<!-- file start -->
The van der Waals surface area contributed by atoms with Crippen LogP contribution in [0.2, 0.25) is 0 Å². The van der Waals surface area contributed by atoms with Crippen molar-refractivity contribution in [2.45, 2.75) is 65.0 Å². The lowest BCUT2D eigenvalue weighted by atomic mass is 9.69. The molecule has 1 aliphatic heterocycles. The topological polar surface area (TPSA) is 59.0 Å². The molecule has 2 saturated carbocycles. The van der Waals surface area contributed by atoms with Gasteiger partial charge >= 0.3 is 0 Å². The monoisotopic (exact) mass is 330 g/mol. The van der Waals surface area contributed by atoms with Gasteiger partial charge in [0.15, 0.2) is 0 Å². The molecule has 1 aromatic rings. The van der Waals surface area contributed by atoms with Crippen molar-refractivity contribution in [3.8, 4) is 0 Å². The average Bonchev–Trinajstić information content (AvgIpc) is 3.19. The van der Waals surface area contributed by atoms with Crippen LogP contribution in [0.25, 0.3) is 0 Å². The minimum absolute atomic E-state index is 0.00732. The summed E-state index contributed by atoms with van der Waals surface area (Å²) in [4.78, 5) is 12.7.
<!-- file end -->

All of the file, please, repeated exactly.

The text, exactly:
The van der Waals surface area contributed by atoms with Crippen LogP contribution in [0.2, 0.25) is 0 Å². The van der Waals surface area contributed by atoms with Crippen molar-refractivity contribution in [2.45, 2.75) is 65.0 Å². The lowest BCUT2D eigenvalue weighted by atomic mass is 9.69. The molecule has 1 aliphatic heterocycles. The topological polar surface area (TPSA) is 59.0 Å². The molecule has 2 saturated carbocycles. The van der Waals surface area contributed by atoms with Gasteiger partial charge >= 0.3 is 0 Å². The monoisotopic (exact) mass is 330 g/mol. The van der Waals surface area contributed by atoms with Gasteiger partial charge in [0.15, 0.2) is 0 Å². The molecule has 1 aromatic rings. The van der Waals surface area contributed by atoms with Crippen molar-refractivity contribution in [3.8, 4) is 0 Å². The average Bonchev–Trinajstić information content (AvgIpc) is 3.19. The van der Waals surface area contributed by atoms with Crippen LogP contribution in [0.25, 0.3) is 0 Å². The minimum absolute atomic E-state index is 0.00732. The summed E-state index contributed by atoms with van der Waals surface area (Å²) in [4.78, 5) is 12.7.